Close association with only a few academics risks the opposite problem: That of myopic attachment to a particular critical mode. All in all, the Oxford system invests a potentially dangerous amount of responsibility in tutors: As Goodwin points out, the relationship can result in fireworks, but only “assuming the tutor is interesting, or interested, and not hung-over.”


Unlike residential colleges at Yale, which are glorified halls of residence, each Oxford college functions with considerable academic and financial autonomy. Although there are moves towards centralization, currently students apply to individual colleges within the university, so that dons not only hand-rear their students, but also hand-pick them in the first place.

The net effect is that, despite paying constant lip-service to widening access, Oxford University has very little control over the composition of its student body. As one don, who preferred to remain anonymous to speak openly about contentious issues, observed, candidates are admitted if “they have a genuine cleverness and originality.”

“Sometimes they come from disadvantaged backgrounds, sometimes not,” the don said. “But the idea that we should take someone simply because they come from a disadvantaged background is strangely misconceived.”

Yale’s centralized admissions process, in contrast, means that the University in theory can and does more coherently attempt to select in favour of diversity. The don argued that the reality was very different.

“America has a long and troubled/troubling history of attempting to construct ideal communities. You can trace it back to the Pilgrim Fathers, or to millennialist sects, or to a more general utopian tendency that makes its citizens think that American democracy is the only kind that can ever work, especially in Iraq. Constructing a student body isn’t radically different to any other sort of utopian program, and is likely to be just as successful,” he said.

That Yale’s student body is not only “incredibly homogenous,” according to the Yale humanities faculty member, but also closely resembles Oxford’s, suggests that structured attempts at diversification or no, the two institutions cannot help but select their students from a relatively narrow section of society . While Yale boasts that more than 50 percent of its students are on financial aid, such a statistic says very little about representation of the poorest in society, as the financial aid policy extends to families with a household income of up to $180,000.

In this light, Kastan appears amply justified in questioning “to what degree either elite university avoids reinforcing existing patterns of privilege even as it overtly tries to ‘level the playing field’ of social inequity by way of educational opportunity.”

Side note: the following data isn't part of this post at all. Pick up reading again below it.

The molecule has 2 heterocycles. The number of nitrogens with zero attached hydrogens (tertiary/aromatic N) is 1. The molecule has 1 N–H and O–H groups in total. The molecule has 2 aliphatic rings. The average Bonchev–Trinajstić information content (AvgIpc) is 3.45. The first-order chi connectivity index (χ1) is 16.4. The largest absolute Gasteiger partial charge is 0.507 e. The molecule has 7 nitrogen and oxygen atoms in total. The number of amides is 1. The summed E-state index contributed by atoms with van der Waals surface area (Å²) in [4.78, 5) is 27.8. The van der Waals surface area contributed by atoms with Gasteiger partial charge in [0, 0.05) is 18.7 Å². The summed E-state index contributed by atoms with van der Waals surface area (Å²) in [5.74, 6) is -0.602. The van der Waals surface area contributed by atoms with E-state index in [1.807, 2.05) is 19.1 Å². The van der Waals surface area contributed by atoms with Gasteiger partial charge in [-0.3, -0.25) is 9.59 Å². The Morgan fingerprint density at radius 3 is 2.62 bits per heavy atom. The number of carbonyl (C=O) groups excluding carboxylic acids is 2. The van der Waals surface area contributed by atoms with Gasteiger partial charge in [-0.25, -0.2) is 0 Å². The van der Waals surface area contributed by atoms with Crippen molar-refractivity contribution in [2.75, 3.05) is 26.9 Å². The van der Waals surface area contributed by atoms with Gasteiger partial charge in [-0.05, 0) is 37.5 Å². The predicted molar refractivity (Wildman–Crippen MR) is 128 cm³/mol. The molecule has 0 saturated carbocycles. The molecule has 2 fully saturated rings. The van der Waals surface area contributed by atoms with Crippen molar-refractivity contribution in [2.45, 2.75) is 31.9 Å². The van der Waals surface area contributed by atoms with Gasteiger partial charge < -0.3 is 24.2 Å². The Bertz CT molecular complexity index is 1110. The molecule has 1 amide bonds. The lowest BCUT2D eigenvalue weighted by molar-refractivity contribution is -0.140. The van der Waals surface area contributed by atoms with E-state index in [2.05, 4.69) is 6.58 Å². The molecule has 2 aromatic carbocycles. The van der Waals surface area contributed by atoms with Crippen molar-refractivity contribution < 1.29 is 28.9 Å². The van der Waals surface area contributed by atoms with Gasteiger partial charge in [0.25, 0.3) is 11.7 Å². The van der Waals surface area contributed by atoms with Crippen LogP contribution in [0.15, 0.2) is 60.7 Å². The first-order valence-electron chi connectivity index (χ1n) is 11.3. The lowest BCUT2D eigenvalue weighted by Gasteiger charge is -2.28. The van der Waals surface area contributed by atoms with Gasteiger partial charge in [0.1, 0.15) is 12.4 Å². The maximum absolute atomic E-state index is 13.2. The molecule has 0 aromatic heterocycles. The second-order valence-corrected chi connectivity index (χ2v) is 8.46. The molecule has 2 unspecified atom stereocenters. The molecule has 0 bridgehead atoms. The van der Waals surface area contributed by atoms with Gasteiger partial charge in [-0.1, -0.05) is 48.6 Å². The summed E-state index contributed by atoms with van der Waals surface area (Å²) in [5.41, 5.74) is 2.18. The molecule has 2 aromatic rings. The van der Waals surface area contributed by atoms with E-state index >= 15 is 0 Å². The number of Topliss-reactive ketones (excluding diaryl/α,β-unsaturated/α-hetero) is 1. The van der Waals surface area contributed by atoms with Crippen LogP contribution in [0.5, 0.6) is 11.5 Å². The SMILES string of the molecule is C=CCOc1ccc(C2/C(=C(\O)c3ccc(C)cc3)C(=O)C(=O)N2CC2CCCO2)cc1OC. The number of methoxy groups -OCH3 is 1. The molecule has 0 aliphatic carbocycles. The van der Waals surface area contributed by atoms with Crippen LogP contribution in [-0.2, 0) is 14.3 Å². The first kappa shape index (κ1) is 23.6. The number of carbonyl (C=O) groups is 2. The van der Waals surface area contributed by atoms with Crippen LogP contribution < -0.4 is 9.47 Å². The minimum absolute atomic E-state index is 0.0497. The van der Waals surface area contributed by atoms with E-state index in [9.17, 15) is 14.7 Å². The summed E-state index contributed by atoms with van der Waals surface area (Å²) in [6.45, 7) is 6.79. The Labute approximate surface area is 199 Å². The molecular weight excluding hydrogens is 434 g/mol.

It is not that these institutions do not want to be a positive force for social change but, rather, as an Oxford don who preferred to remain anonymous because of university policy on media relations, laments, “when it comes to the education system as a whole, we come on the scene far too late and in far too small numbers to make the sort of interventions we might think valuable or necessary in society as a whole; we are French polishers rather than tree growers.”

In other words, to be in a position where an Oxford or Yale application is conceivable all but requires a middle class upbringing: a stable home, a good school district and academic role models. Yale is “need blind” within these closely defined parameters. Of course, there are students who make it to elite universities from genuinely deprived backgrounds, but they are anomalous, and often reliant on the chance of exceptional circumstances.

In England, even within the category of students at top universities, class awareness is sufficiently pronounced to play a major role in structuring daily life at Oxford.

“There is a group of 500 or so people who aren’t reliant on the college system for a network of friends,” Oxford student Paz Mendez Hodes said. “Oddly these ‘500’ exist because they have assembled themselves around the pre-existing networks from the private schools … Of the people in my phone book, I can count about three who went to state schools … I did not come here intending to mix only with those who went to schools similar to mine, but it appears that you end up in one group or the other. This class divide is definitely the worst thing about Oxford.”

Because social class tends to be disguised by the American myth of meritocracy, Yalies do not seem particularly conscious of it. To replicate its segregating function, a hyper-codification of extracurricular activities, which far exceeds the perceived cliquey-ness of Oxford, has emerged. From a cappella groups, to campus publications, to sports teams, Yale organizations anxiously exude exclusivity, which is reflected in their insistence upon arcane tradition and in their elaborate initiation rituals. Senior societies are the acme of this culture. What could be a better metaphor for social class than the large, architecturally imposing and yet windowless “tombs” which litter Yale’s campus? Begging to be looked at, they demurely decline to be looked into.

Despite all their obvious differences, Oxford and Yale teeter close to being unified by the same tendency: Their deliberately imposing and sometimes vaunting architecture makes them visible to all, but societal conditions mean that, despite bona fide attempts to widen participation, they remain open to only few.